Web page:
By Ian S. Port
By Tony Ware
By Emma Silvers
By Gary Moskowitz
By Alee Karim
By Ian S. Port
By Ian S. Port
By Derek Opperman
Sascha Ring was haunted by ghosts. In 2007, and Ring, a Berlin-based producer known for electrocoustic compositions under the name Apparat, found his hard drive littered with unused melodies he describes as Songleiche, which translates as "song corpses."
Elsewhere in Berlin, Sebastian Szary and Gernot Bronsert, aka bass bin abusers Modeselektor, found similar sonic phantasms in their collection of disembodied beats. These sketches longed to escape the unfinished folder purgatory, but needed a medium to help bring them forth.
Faced with these challenges, the three artists — who first collaborated as Moderat in 2002 — set up an idea swap. Still unable to finish each other's work, they spent 2008 directly reanimating these dead pieces together.
The results comprise Moderat's new self-titled, full-length debut. The 15 tracks are a detail-oriented aesthetic blend, drawing together the sinewy, blunt, and astral elements of left-field techno, dubstep, shoegazer synth-pop, and electro dancehall.
But this subcultural amalgam wasn't without its challenges. Modeselektor's bottom-heavy, overdriven antics lend themselves to bodies slapping and champagne showers. Apparat, on the other hand, deals in meticulously processed internal monologues that use custom reverb instead of words. In order to mesh, "We set out to restart," Szary says.
Moderat created what Bronsert calls an "antirecord," a release that wasn't the next logical step for either group. Moderat slows Modeselektor's tempo and adds bass anchors to Apparat's bit-crushing. Whereas Modeselektor usually represents the id, Apparat brings the ego, marking the LP as both behemoth and subdued. The vignettes "A New Error," "Seamonkey," and "Porc #2" condense crisp percussion surges under the trailing legs of liquescent melodies. "Slow Match" (featuring vocals from veteran Berlin dub techno toaster Paul St. Hilaire) and "Nr. 22" produce a resonance so clattering and cavernous its gradients simultaneously retreat and double back to stalk listeners.
Moderat's previous EP, 2002's Auf Kosten der Gesundheit, translates as "At the Cost of Health." Continuing that harrowing theme, the cover art of Moderat is a caricature of a woman punching herself in the face. It's no wonder Ring admits some ruffled feathers during its creation ("Sometimes people would leave the room pissed, but the most fun part is the rough ideas," he says) and Bronsert describes the immersive editing as a painful "social experiment." But the skirmishes over erect/erase had rewards.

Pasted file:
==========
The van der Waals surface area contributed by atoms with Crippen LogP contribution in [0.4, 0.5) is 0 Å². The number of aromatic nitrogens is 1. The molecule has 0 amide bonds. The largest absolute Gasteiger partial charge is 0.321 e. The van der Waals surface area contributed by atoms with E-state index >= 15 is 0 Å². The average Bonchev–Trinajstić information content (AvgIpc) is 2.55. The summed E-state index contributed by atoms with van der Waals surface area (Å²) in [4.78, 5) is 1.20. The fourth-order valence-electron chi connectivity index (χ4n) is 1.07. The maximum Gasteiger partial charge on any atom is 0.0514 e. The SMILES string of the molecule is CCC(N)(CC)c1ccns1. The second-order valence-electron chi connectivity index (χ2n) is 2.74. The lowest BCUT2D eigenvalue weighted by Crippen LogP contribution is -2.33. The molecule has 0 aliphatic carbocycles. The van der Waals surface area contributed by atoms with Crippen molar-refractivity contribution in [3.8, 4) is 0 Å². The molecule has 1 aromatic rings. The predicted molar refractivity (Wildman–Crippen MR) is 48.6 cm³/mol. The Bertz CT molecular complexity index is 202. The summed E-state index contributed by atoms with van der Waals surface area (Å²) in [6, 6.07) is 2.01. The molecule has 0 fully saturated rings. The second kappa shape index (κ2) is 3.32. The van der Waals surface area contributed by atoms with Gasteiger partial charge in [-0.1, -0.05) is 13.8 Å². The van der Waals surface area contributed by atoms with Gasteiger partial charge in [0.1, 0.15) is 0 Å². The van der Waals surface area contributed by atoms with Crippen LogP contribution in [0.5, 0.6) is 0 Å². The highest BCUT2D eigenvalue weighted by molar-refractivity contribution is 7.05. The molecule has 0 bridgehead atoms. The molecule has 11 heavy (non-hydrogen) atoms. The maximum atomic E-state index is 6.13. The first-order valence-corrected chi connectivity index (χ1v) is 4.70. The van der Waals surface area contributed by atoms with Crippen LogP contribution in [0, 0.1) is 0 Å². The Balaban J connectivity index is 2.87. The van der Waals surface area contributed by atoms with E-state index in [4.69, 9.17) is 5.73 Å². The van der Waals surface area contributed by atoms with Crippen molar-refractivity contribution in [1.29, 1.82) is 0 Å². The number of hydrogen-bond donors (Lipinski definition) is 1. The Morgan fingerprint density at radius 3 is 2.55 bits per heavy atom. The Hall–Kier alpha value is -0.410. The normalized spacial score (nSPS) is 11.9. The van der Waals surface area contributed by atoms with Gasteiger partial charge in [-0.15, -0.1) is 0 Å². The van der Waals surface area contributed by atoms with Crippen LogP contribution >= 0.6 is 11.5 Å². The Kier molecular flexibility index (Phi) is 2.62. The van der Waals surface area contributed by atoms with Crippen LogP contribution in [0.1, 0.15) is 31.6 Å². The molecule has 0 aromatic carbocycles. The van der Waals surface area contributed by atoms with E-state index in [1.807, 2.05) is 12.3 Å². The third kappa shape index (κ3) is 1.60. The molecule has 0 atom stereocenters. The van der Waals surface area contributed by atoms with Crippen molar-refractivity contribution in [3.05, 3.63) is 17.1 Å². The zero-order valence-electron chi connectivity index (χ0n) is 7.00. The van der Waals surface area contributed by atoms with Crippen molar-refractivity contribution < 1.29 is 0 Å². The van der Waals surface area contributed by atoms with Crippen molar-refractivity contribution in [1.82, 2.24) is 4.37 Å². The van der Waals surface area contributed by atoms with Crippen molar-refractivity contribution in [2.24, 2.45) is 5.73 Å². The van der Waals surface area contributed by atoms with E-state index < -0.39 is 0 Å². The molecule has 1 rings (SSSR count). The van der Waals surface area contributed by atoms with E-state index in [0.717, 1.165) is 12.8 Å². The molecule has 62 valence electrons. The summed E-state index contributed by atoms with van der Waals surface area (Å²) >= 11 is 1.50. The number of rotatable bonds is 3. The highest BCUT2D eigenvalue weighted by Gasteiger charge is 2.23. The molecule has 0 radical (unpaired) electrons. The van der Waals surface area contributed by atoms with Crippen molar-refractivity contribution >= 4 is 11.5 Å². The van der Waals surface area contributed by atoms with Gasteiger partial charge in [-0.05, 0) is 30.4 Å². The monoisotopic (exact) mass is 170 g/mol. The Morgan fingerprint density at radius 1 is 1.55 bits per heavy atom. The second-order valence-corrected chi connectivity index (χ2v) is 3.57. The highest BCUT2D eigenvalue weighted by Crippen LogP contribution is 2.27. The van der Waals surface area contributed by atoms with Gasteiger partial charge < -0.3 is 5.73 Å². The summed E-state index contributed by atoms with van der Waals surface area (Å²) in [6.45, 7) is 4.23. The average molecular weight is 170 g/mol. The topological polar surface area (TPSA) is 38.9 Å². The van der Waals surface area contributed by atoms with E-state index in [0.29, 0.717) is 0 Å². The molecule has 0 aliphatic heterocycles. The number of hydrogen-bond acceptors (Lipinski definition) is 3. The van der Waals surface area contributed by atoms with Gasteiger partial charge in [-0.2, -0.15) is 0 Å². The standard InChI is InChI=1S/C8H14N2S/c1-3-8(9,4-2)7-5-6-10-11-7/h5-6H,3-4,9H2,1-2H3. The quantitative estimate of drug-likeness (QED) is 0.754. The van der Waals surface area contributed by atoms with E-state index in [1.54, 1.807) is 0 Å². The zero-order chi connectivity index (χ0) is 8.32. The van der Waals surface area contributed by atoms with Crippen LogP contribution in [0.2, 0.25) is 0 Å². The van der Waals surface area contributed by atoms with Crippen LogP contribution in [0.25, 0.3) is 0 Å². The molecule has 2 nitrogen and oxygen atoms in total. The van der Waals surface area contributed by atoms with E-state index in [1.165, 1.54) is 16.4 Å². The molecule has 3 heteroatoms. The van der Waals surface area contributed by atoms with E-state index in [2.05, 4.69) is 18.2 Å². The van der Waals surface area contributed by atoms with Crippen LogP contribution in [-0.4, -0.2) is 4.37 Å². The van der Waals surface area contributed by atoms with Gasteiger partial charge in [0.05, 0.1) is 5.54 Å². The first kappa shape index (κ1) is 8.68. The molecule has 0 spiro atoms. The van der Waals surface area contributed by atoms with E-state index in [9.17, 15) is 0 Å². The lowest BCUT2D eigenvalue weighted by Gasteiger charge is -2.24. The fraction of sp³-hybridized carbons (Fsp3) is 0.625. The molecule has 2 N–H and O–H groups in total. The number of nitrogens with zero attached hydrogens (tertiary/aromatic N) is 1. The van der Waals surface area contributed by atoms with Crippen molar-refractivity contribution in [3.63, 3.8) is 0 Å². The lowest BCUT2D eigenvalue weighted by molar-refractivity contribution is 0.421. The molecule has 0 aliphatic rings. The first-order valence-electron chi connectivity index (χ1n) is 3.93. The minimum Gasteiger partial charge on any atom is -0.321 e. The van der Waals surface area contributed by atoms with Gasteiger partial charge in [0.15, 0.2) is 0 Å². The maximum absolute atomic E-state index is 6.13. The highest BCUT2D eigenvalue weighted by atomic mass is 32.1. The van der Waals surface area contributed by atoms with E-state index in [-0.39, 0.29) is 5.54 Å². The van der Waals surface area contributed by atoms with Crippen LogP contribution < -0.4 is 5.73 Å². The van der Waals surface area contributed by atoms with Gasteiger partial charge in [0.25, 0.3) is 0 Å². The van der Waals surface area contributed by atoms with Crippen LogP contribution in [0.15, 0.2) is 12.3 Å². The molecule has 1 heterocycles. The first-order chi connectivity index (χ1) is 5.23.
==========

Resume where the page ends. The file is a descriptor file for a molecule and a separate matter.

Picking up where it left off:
On Moderat,.the trio broke with not only the preconceived roles about their acts, but also with those about the city in which they live. Ring and Bronsert both mention a common misconception defining Berlin's music scene as host to nothing but minimal techno played to a bleary scene of three-day-deep clubbers. Moderat.was born from a vastly different city, which Bronsert watched evolve as a child of East Berlin who was 14 when the Wall came down.
To Bronsert, the metropolis maintains one of the last undiluted hubs for underground collaborations based on personal rather than purely commercial partnerships (he name-checks San Francisco as his follow-up favorite for historically informed, contemporarily irreverent cloistering). Berlin's counterculture supports Moderat's melancholic embellishment as much as the club bangers, allowing for songs that are introspective without being hermetic.
The trio's homebase also permeates Moderat in the accompanying deluxe edition DVD. It features short films from Berlin VJ collective Pfadfinderei (also responsible for Modeselektor/Moderat tour visuals). This slow-motion imagery depicts deconstructing materials (splintering wood, exploding concrete, other pairings of opposing forces) and, like Moderat, navigates the overlap between a slab of potential energy and an eruption of minutiae.
"I think Moderat has allowed us to make more personal music than before, and Berlin is the background to that," Bronsert says. While a lot has changed for his city and scene, he feels that accepting both the light and the shadows is integral to the trio's continuing approach. On the eve of sculpting live arrangements, Bronsert, Szary, and Ring face yet another series of democratic give-and-take, but this time they're possessed by a positive spirit.